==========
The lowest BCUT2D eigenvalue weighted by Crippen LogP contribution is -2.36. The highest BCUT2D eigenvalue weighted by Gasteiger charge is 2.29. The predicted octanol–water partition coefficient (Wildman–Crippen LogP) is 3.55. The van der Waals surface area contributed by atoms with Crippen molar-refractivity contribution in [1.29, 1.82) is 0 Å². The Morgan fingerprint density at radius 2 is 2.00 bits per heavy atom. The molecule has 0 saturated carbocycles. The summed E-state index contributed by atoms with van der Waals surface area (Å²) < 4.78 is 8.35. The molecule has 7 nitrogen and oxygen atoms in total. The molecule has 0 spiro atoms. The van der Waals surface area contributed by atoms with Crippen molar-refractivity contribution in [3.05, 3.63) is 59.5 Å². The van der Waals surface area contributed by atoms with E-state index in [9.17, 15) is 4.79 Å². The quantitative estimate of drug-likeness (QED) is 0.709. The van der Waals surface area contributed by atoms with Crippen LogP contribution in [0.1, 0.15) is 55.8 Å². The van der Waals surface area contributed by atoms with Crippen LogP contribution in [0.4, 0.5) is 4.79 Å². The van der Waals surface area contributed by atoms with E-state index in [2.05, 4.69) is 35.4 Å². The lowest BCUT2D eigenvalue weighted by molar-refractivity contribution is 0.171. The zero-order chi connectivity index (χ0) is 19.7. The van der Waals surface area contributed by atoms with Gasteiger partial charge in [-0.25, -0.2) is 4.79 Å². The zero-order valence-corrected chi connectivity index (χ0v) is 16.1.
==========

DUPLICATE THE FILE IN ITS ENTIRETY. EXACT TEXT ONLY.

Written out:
The lowest BCUT2D eigenvalue weighted by Crippen LogP contribution is -2.36. The highest BCUT2D eigenvalue weighted by Gasteiger charge is 2.29. The predicted octanol–water partition coefficient (Wildman–Crippen LogP) is 3.55. The van der Waals surface area contributed by atoms with Crippen molar-refractivity contribution in [1.29, 1.82) is 0 Å². The Morgan fingerprint density at radius 2 is 2.00 bits per heavy atom. The molecule has 0 saturated carbocycles. The summed E-state index contributed by atoms with van der Waals surface area (Å²) < 4.78 is 8.35. The molecule has 7 nitrogen and oxygen atoms in total. The molecule has 0 spiro atoms. The van der Waals surface area contributed by atoms with Crippen molar-refractivity contribution in [3.05, 3.63) is 59.5 Å². The van der Waals surface area contributed by atoms with E-state index in [9.17, 15) is 4.79 Å². The quantitative estimate of drug-likeness (QED) is 0.709. The van der Waals surface area contributed by atoms with Crippen LogP contribution in [0.1, 0.15) is 55.8 Å². The van der Waals surface area contributed by atoms with Crippen LogP contribution in [0.4, 0.5) is 4.79 Å². The van der Waals surface area contributed by atoms with E-state index in [2.05, 4.69) is 35.4 Å². The lowest BCUT2D eigenvalue weighted by molar-refractivity contribution is 0.171. The zero-order chi connectivity index (χ0) is 19.7. The van der Waals surface area contributed by atoms with Gasteiger partial charge in [-0.25, -0.2) is 4.79 Å². The zero-order valence-corrected chi connectivity index (χ0v) is 16.1.